- By Jamie Lendino on April 27, 2015 at 10:58 am
As of last week, Moore’s Law is 50 years old, and with some adjustments here and there, it has more or less governed every major technological advance in the computer industry. Now we’ve come to the point where the price of computing itself — at least for casual users — is falling to zero.
It’s tough to pick any one recent development that tipped it over the edge. What got me thinking about it, as the headline indicates, is Acer’s new $199 Chromebook 15 CB3-531 configuration, unveiled Thursday. By today’s standards, that machine is kind of bulky. And given its specs, it probably won’t deliver the best user experience: It has a dual-core Intel Celeron N2830 processor, 2GB RAM, 16GB of flash storage, and 802.11ac WiFi. But if you need a new laptop and have a hotspot available most of the time, it will totally get you there. We’ve had $199 Chromebooks before, but not with a 15.6-inch display and 11.5 hours of battery life. (The CB3-531 will be available in July, if you want one.)
Meanwhile, the Intel Compute Stick may have its own version 1.0-style flaws in the Bluetooth stack and USB-required setup, as has been widely reported around the Web. But it’s a full-blown Windows PC you just plug into a monitor, keyboard, and mouse for $150, and it should be hitting stores the first week of May. And while I don’t want to disparage a potential hot product before its release, it’s probably safe to bet this summer’s upcoming $100 Google Chromebit won’t be the fastest thing in the world, either. There’s also the Raspberry Pi, now in its second iteration (pictured below) and still costing just $35. It’s a DIY hacker’s dream come true. You can even (slowly) run Windows 10 or Ubuntu on it.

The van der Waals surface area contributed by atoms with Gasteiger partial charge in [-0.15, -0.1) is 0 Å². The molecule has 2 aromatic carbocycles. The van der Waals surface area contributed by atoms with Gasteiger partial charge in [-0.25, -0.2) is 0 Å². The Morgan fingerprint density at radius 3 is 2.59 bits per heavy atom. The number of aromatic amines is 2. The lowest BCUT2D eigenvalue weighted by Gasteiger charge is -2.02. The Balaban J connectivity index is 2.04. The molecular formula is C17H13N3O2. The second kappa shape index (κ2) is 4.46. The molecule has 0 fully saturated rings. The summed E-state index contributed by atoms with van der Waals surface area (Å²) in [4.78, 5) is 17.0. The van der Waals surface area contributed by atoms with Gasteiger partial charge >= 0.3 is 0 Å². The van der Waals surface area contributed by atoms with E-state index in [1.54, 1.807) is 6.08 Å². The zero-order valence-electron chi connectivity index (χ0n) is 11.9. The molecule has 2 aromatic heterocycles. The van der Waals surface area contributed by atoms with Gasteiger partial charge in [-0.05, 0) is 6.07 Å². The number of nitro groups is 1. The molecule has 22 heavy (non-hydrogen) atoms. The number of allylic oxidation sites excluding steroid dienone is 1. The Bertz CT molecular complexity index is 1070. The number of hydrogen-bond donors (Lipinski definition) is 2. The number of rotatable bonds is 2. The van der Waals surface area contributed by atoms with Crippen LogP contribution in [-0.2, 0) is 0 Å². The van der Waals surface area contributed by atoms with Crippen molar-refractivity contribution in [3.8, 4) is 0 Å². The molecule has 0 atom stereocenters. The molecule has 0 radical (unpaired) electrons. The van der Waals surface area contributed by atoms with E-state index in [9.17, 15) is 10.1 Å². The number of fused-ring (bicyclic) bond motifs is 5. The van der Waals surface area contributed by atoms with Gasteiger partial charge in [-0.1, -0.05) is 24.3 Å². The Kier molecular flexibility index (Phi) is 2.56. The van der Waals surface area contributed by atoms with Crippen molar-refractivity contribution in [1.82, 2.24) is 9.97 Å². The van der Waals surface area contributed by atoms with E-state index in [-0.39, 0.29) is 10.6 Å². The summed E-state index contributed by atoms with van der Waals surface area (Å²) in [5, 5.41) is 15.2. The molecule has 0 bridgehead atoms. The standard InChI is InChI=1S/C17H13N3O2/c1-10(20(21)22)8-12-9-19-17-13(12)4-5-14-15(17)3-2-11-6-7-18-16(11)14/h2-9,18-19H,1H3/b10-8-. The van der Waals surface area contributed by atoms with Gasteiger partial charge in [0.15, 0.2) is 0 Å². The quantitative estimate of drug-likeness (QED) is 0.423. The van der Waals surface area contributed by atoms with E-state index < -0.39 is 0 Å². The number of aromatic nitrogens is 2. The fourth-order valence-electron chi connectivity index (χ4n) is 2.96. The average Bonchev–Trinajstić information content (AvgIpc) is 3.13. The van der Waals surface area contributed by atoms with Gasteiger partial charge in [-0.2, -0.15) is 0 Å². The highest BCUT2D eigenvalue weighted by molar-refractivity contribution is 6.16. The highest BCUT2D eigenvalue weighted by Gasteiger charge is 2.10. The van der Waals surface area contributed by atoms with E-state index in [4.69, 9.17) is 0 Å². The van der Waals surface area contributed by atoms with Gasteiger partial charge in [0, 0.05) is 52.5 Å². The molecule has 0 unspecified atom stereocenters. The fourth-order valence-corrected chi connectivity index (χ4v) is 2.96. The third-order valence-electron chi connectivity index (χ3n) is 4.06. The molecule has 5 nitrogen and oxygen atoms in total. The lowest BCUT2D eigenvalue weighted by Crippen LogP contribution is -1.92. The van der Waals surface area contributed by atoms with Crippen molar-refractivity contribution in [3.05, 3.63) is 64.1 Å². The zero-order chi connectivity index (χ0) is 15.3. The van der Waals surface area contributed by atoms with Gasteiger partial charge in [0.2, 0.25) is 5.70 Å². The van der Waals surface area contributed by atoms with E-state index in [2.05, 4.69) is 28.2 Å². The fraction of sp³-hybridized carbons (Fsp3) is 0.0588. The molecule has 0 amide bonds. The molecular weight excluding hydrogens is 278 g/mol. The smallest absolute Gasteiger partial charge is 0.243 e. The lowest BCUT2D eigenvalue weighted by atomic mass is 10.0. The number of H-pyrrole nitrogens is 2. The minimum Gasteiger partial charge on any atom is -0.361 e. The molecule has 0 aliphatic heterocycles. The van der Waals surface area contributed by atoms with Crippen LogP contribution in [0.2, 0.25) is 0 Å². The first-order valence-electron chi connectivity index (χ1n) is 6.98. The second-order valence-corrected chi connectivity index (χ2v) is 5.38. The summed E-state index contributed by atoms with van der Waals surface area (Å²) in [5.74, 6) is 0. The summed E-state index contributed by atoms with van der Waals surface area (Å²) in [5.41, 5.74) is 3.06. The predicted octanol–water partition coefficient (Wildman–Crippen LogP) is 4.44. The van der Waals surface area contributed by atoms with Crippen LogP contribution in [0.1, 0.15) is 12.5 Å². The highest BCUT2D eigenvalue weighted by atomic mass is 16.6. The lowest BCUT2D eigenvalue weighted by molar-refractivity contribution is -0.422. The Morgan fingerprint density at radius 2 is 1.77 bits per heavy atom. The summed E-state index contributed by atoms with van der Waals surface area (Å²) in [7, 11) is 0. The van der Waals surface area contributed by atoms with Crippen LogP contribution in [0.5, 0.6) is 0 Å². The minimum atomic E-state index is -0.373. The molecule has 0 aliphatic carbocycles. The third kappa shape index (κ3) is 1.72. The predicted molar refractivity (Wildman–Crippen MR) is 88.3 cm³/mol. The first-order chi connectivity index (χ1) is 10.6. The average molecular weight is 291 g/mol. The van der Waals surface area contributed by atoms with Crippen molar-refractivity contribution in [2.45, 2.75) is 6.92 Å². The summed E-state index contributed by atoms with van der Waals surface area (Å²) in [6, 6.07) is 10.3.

None of the hardware above will set the average PC enthusiast’s heart pumping. With low-end products like these, you won’t get speedy graphics or video editing. Gamers, not to mention professionals in niche industries like engineering and audio recording, will need heavy local computing power for some time to come. And with these low-end machines’ single-antenna WiFi and piddly amounts of onboard RAM and storage, you’re lucky if you get steady Internet performance and enough memory for basic Web browsing.
In other words, they’re not for you and me, except maybe as second or third devices. But what’s fascinating here is that they’re almost entirely removing the price barrier to computing. In other words, you don’t have to compute just with old hardware, or hardware with horrible commercial restrictions. (Remember those so-called “free PCs” from the late 1990s that required sitting through ads all the time and a monthly service contract? That kind of thing is history.) School labs, developing countries, DIY projects, your uncle with the 10-year-old desktop he still refuses to upgrade –these new low-cost machines are shoo-ins.
Today, you could buy a $200 Chromebook, and, say, a $190 unlocked Moto G LTE with 8GB and without a contract, store your data in the cloud, and just use free or marginal-monthly-cost services for music, photos, movies, email, and more. If there’s reader interest, I could see us doing a story on what it’s like to live that way these days. I know some sites (including ours) have touched on that in the past, and I personally wouldn’t want to give up a Core i7 desktop PC or a MacBook Pro with Retina Display for this setup for more than a few days. But I find the notion of free computing incredibly compelling.